It's always amazing to see the lengths Universal Studios Hollywood goes to scare the living daylights out of its visitors during Halloween Horror Nights.
Severed bodies. Splattered brains. Spilled entrails. Half-eaten horses. Pools of blood. The putrid smell of rotting corpses. And then the real scares start.
Halloween Horror Nights creative director John Murdy recently took a select group of media on a behind-the-scenes walk-through of the Walking Dead: Dead Inside haunted maze at Universal Studios Hollywood. Murdy and his team have been working since February on the Walking Dead maze, which is taking shape now in the Wild West section of the movie theme park.
"What immediately struck me about the 'Walking Dead' was that it was done movie quality," Murdy said. "And they don't pull punches on the violence and gore. It's nasty."
"Walking Dead" is the first TV show since "Buffy the Vampire Slayer" in 2000 to be turned into a haunted maze at Horror Nights, which focuses mostly on horror movie properties.
"Just like any attraction that we do, our goal is always to make you feel like, in this case, you've stepped through the TV screen and you're living the experience and you’re trapped in that world," Murdy said.
Working with the show's producers and make-up artists, Murdy and his team selected a greatest hits collection of scenes from the first two seasons of the series -- with no spoilers from the third season.
With about 80 percent of the 4,000-square-foot jigsaw puzzle-like maze complete, the HHN crew is still pulling 18-hour days working on the lighting effects and scenic design in advance of the month-long event. A Scare Academy for the hundreds of "scareactors" that will work in the Horror Night mazes and scare zones begins this week.
"We will look like the Walking Dead by the end of this," Murdy said. "There is no doubt of that."
What follows is a scene-by-scene preview of the Walking Dead maze. Consider this your spoiler alert. Those offended by PG-13 gore and violence should turn away now.
The maze begins, rightly so, in the hospital from episode 1, scene 1 of the series. We are among the human survivors forced to navigate a zombie-fied Atlanta. Outside the entrance, 30 bodies lay wrapped in white sheets. The coroner's van shakes with what can only be the first scare of the maze. Walkers, as the zombies in the show are known, trod past the hospital windows.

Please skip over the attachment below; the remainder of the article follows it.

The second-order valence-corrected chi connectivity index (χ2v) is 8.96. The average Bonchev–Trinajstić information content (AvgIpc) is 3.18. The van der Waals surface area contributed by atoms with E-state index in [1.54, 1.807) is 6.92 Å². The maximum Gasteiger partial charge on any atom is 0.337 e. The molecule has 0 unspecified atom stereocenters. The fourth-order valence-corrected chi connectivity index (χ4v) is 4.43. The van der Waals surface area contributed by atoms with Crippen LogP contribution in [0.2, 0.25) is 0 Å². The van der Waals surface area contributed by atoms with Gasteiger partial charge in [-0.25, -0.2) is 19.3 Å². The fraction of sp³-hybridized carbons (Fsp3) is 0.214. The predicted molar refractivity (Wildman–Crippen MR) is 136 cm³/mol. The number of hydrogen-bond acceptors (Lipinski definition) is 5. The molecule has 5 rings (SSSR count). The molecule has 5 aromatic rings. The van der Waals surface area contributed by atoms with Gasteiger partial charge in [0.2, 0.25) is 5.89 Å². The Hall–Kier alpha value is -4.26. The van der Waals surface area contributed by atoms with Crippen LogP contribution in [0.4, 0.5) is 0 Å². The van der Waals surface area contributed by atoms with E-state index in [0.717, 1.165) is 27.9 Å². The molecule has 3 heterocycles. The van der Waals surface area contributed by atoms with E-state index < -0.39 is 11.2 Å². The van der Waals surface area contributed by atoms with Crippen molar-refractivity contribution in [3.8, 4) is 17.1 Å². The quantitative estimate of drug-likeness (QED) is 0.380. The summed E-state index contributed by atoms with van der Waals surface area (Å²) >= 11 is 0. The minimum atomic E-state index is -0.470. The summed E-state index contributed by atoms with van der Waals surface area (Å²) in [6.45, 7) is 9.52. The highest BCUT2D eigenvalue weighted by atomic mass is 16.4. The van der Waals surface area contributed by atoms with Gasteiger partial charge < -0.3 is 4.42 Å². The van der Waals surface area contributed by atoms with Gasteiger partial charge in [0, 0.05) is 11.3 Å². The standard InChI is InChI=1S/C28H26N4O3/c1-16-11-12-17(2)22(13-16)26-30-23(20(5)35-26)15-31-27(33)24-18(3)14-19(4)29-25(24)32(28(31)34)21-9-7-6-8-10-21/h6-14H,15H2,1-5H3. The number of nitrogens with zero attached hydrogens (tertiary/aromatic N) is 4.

"There's life going on the inside even though this place is dead," Murdy said. "It's foreshadowing what's to come."
Just inside we walk down a hall, wires hanging from the ceiling, toward a half-eaten body behind a glowing window. As we approach, a walker appears behind the glass and slams a fist on the window.
Around the corner, clenched fingers claw from inside double doors spray painted with the warning: "Don't Open - Dead Inside." Distracted by the straining barricade on the doors, we miss the walker who pops out from a side door to scare us.
After passing through twin piles of bodies (careful, they're not all dead) and a pitch-black room filled with buzzing flies, we emerge into a moonlit tree-lined city park.
Bicycle girl, as she's known, writhes on the grass as she reaches out toward us, entrails streaming out of her severed torso. The special effect, achieved by green screen for TV, employs a hole cut into the ground beneath the maze, allowing the scareactor to pull off the illusion. Distracted by the girl, a zombie attacks us from behind.
Inside a farmhouse, we find the farmer on the couch with his brains blown all over the wall courtesy of a shotgun suicide. His wife lies on the floor in a pool of blood, flies covering her body, the stench of dead bodies permeating the air. The pair leaves a farewell contrition painted on the wall: "God forgive us."
In a corner of the room, amid the carnage, a spotlight trains on a doorknob that slowly turns back and forth. Without warning, a walker leaps out and scares us along to the next scene.